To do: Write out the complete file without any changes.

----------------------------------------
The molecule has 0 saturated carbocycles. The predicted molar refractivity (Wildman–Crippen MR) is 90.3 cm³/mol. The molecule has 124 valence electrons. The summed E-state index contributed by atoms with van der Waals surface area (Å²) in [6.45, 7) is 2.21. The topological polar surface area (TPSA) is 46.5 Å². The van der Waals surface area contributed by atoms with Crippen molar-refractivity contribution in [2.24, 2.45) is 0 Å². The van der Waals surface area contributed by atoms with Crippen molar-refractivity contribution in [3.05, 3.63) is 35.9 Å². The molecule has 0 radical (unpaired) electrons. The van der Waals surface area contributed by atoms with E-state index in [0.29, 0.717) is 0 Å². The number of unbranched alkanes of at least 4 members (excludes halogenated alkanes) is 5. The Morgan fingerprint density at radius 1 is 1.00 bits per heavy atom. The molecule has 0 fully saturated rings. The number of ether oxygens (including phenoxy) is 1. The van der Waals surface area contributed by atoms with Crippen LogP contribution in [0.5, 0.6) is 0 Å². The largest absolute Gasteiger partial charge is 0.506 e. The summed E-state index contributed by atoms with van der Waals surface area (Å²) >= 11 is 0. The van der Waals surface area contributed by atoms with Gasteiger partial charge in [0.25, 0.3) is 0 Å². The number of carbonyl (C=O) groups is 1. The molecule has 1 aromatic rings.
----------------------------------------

The molecule has 0 saturated carbocycles. The predicted molar refractivity (Wildman–Crippen MR) is 90.3 cm³/mol. The molecule has 124 valence electrons. The summed E-state index contributed by atoms with van der Waals surface area (Å²) in [6.45, 7) is 2.21. The topological polar surface area (TPSA) is 46.5 Å². The van der Waals surface area contributed by atoms with Crippen molar-refractivity contribution in [2.24, 2.45) is 0 Å². The van der Waals surface area contributed by atoms with Crippen molar-refractivity contribution in [3.05, 3.63) is 35.9 Å². The molecule has 0 radical (unpaired) electrons. The van der Waals surface area contributed by atoms with E-state index in [0.29, 0.717) is 0 Å². The number of unbranched alkanes of at least 4 members (excludes halogenated alkanes) is 5. The Morgan fingerprint density at radius 1 is 1.00 bits per heavy atom. The molecule has 0 fully saturated rings. The number of ether oxygens (including phenoxy) is 1. The van der Waals surface area contributed by atoms with Crippen LogP contribution in [0.5, 0.6) is 0 Å². The largest absolute Gasteiger partial charge is 0.506 e. The summed E-state index contributed by atoms with van der Waals surface area (Å²) >= 11 is 0. The van der Waals surface area contributed by atoms with Gasteiger partial charge in [0.25, 0.3) is 0 Å². The number of carbonyl (C=O) groups is 1. The molecule has 1 aromatic rings.